Fowler and Kaprielian are out for the season, though both are expected to return in 2018. Fowler's Major League debut was cut short by a knee injury on June 29 against the White Sox, and Kaprielian -- New York's first-round Draft pick in 2015 -- had Tommy John surgery in April.
"These guys are going to come back, they're going to be good, and they're going to be good for a long time," Cashman said. "But it's an area of strength. Our system [is strong], as we've all noted, and obviously the Trade Deadline last year made it deeper."
The speedy Mateo has split the season with Class A Advanced Tampa and Double-A Trenton, combining to bat .258/.318/.438 with eight homers, 37 RBIs and 39 stolen bases in 99 games.
"To get a really good player, you're going to have to give up good players," Girardi said. "We gave up three really good prospects, but in return we got a really good pitcher. And it's not just a rental. It's a pitcher that we'll have under control for 2 1/2 years."
Cashman has been the Yankees' GM since 1998, and Billy Beane has been in charge of Oakland's baseball operations since 1997, making them two of the longest-tenured executives in the game.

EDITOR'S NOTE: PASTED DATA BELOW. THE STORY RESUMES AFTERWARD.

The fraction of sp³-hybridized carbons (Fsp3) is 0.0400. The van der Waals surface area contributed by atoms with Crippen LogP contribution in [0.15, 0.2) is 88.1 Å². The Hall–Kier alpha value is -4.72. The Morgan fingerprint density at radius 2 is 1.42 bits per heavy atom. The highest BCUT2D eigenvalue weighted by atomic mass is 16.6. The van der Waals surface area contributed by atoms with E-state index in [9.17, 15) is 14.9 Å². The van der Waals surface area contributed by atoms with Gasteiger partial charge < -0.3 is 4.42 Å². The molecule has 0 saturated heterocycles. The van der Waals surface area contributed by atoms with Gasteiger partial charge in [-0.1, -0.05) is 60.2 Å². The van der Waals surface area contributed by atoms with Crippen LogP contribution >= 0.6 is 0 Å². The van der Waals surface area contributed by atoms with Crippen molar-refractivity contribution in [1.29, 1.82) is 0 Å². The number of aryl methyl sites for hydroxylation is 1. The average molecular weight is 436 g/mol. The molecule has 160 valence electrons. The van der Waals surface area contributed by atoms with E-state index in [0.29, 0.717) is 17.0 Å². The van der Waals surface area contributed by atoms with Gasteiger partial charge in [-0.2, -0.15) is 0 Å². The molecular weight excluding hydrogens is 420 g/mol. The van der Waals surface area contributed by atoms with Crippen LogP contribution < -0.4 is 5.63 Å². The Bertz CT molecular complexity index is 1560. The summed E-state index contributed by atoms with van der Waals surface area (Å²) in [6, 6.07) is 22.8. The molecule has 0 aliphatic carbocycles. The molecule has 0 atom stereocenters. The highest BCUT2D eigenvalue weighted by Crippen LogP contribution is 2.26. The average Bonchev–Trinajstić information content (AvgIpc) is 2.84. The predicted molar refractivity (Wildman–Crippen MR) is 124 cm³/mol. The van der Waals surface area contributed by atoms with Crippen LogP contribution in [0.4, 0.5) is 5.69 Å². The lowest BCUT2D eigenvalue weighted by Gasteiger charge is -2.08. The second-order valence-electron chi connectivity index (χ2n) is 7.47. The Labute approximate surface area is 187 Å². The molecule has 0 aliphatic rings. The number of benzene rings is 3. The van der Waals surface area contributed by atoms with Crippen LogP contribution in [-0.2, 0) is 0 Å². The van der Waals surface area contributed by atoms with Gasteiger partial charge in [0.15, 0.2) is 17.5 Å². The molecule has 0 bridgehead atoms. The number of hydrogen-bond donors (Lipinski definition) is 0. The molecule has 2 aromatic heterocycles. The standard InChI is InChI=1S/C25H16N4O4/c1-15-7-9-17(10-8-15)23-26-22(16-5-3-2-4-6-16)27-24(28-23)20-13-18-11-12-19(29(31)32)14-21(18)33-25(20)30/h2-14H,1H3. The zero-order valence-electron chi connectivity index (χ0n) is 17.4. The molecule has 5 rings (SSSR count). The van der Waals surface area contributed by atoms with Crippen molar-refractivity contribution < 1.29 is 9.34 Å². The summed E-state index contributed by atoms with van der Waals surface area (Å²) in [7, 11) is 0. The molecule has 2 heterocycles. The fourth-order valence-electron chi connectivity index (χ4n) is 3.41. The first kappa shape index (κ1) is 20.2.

But the Yanks and A's have made just four trades during those overlapping tenures, and the most recent one of consequence was 15 years ago. It was a three-team swap on July 5, 2002, in which the primary pieces were Jeff Weaver (sent from Detroit to New York), Ted Lilly (New York to Oakland) and Jeremy Bonderman (Oakland to Detroit).
"We just have not matched up, despite being close," Cashman said. "I think we've liked the same players. We think probably very similarly, and that doesn't create an atmosphere of matches as easy."
The deal capped a busy month for Cashman's Yankees, who acquired Todd Frazier, Tommy Kahnle and David Robertson from the White Sox on July 18, then picked up left-hander Jaime Garcia from the Twins on Sunday. Earlier on Monday the Yanks shipped right-hander Yefry Ramirez to the Orioles in exchange for international signing bonus pool money.
"You react to what you see," Cashman said. "We had to react to what we'd seen last year, and we're reacting to what we're seeing this year. Hopefully, these guys are excited. I know we're excited we have a shot. And that's all you can do."
Fantasy spin | Fred Zinkie (@FredZinkieMLB)
Having posted a 1.48 ERA during July, Gray joins the Yankees in top form. Backed by a deep bullpen and an offense that ranks fourth in the Majors with 550 runs scored, the right-hander could win plenty of games down the stretch. However, he might also see a small bump in his 3.43 ERA due to his new hitter-friendly home park. Meanwhile, the arrival of Gray could push rookie Montgomery (4.15 ERA, 8.5 K/9 rate) to New York's bullpen -- and the waiver wire in mixed leagues.
Bryan Hoch has covered the Yankees for MLB.com since 2007. Follow him on Twitter @bryanhoch and on Facebook. This story was not subject to the approval of Major League Baseball or its clubs.